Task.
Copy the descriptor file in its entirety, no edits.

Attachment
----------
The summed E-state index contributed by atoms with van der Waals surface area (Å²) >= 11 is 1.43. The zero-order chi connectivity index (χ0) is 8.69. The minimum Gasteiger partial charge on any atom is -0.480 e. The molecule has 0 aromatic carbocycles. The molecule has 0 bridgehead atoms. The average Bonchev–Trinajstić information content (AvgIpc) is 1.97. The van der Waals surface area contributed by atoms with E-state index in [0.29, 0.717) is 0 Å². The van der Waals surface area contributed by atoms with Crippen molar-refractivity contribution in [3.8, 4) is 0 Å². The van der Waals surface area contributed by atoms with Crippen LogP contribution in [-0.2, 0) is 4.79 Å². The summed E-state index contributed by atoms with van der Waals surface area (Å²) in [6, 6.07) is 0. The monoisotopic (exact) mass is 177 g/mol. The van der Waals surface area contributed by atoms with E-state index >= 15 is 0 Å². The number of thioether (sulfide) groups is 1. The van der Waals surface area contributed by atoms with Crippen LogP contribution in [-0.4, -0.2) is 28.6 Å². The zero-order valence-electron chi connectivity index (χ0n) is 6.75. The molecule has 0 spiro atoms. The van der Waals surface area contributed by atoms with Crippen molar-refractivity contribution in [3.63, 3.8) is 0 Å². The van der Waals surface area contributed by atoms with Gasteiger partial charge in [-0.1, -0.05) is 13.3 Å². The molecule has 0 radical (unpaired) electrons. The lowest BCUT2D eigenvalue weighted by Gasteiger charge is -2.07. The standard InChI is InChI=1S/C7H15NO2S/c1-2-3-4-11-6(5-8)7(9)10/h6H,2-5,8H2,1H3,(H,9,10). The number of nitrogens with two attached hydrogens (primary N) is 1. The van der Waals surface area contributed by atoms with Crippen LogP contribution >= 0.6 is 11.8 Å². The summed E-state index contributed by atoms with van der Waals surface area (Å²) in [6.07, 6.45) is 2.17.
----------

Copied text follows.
The summed E-state index contributed by atoms with van der Waals surface area (Å²) >= 11 is 1.43. The zero-order chi connectivity index (χ0) is 8.69. The minimum Gasteiger partial charge on any atom is -0.480 e. The molecule has 0 aromatic carbocycles. The molecule has 0 bridgehead atoms. The average Bonchev–Trinajstić information content (AvgIpc) is 1.97. The van der Waals surface area contributed by atoms with E-state index in [0.29, 0.717) is 0 Å². The van der Waals surface area contributed by atoms with Crippen molar-refractivity contribution in [3.8, 4) is 0 Å². The van der Waals surface area contributed by atoms with Crippen LogP contribution in [-0.2, 0) is 4.79 Å². The summed E-state index contributed by atoms with van der Waals surface area (Å²) in [6, 6.07) is 0. The monoisotopic (exact) mass is 177 g/mol. The van der Waals surface area contributed by atoms with E-state index >= 15 is 0 Å². The number of thioether (sulfide) groups is 1. The van der Waals surface area contributed by atoms with Crippen LogP contribution in [-0.4, -0.2) is 28.6 Å². The zero-order valence-electron chi connectivity index (χ0n) is 6.75. The molecule has 0 spiro atoms. The van der Waals surface area contributed by atoms with Crippen molar-refractivity contribution in [3.63, 3.8) is 0 Å². The van der Waals surface area contributed by atoms with Gasteiger partial charge in [-0.1, -0.05) is 13.3 Å². The molecule has 0 radical (unpaired) electrons. The lowest BCUT2D eigenvalue weighted by Gasteiger charge is -2.07. The standard InChI is InChI=1S/C7H15NO2S/c1-2-3-4-11-6(5-8)7(9)10/h6H,2-5,8H2,1H3,(H,9,10). The number of nitrogens with two attached hydrogens (primary N) is 1. The van der Waals surface area contributed by atoms with Crippen LogP contribution >= 0.6 is 11.8 Å². The summed E-state index contributed by atoms with van der Waals surface area (Å²) in [6.07, 6.45) is 2.17.